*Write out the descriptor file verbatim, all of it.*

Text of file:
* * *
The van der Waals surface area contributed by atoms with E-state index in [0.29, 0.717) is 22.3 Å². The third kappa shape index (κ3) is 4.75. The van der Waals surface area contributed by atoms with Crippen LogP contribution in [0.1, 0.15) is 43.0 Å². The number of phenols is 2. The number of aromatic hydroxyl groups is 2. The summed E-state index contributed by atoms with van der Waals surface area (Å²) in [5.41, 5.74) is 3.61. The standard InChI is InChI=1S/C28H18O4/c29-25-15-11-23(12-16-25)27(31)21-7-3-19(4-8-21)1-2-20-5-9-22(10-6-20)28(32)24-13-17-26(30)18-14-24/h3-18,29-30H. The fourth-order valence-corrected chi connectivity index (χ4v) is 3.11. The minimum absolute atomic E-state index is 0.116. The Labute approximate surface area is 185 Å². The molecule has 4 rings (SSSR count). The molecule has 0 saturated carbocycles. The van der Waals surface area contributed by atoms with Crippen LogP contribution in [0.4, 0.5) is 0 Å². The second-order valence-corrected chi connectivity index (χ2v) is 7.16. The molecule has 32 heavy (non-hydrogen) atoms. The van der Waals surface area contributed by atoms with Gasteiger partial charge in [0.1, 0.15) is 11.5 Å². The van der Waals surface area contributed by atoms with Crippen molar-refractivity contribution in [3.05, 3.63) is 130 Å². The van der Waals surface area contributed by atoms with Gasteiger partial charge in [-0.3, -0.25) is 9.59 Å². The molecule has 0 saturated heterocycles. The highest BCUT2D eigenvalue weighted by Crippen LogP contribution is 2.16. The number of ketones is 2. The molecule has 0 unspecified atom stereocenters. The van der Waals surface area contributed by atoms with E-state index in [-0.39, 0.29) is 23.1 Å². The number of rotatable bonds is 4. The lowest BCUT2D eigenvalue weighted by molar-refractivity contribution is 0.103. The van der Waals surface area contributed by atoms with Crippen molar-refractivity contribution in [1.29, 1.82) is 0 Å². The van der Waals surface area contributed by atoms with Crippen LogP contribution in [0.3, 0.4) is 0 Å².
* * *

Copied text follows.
The van der Waals surface area contributed by atoms with E-state index in [0.29, 0.717) is 22.3 Å². The third kappa shape index (κ3) is 4.75. The van der Waals surface area contributed by atoms with Crippen LogP contribution in [0.1, 0.15) is 43.0 Å². The number of phenols is 2. The number of aromatic hydroxyl groups is 2. The summed E-state index contributed by atoms with van der Waals surface area (Å²) in [5.41, 5.74) is 3.61. The standard InChI is InChI=1S/C28H18O4/c29-25-15-11-23(12-16-25)27(31)21-7-3-19(4-8-21)1-2-20-5-9-22(10-6-20)28(32)24-13-17-26(30)18-14-24/h3-18,29-30H. The fourth-order valence-corrected chi connectivity index (χ4v) is 3.11. The minimum absolute atomic E-state index is 0.116. The Labute approximate surface area is 185 Å². The molecule has 4 rings (SSSR count). The molecule has 0 saturated carbocycles. The van der Waals surface area contributed by atoms with Crippen LogP contribution in [0.4, 0.5) is 0 Å². The second-order valence-corrected chi connectivity index (χ2v) is 7.16. The molecule has 32 heavy (non-hydrogen) atoms. The van der Waals surface area contributed by atoms with Gasteiger partial charge in [0.1, 0.15) is 11.5 Å². The van der Waals surface area contributed by atoms with Crippen molar-refractivity contribution in [3.05, 3.63) is 130 Å². The van der Waals surface area contributed by atoms with Gasteiger partial charge in [-0.3, -0.25) is 9.59 Å². The molecule has 0 saturated heterocycles. The highest BCUT2D eigenvalue weighted by Crippen LogP contribution is 2.16. The number of ketones is 2. The molecule has 0 unspecified atom stereocenters. The van der Waals surface area contributed by atoms with E-state index in [-0.39, 0.29) is 23.1 Å². The number of rotatable bonds is 4. The lowest BCUT2D eigenvalue weighted by molar-refractivity contribution is 0.103. The van der Waals surface area contributed by atoms with Crippen molar-refractivity contribution in [1.29, 1.82) is 0 Å². The van der Waals surface area contributed by atoms with Crippen LogP contribution in [0.3, 0.4) is 0 Å².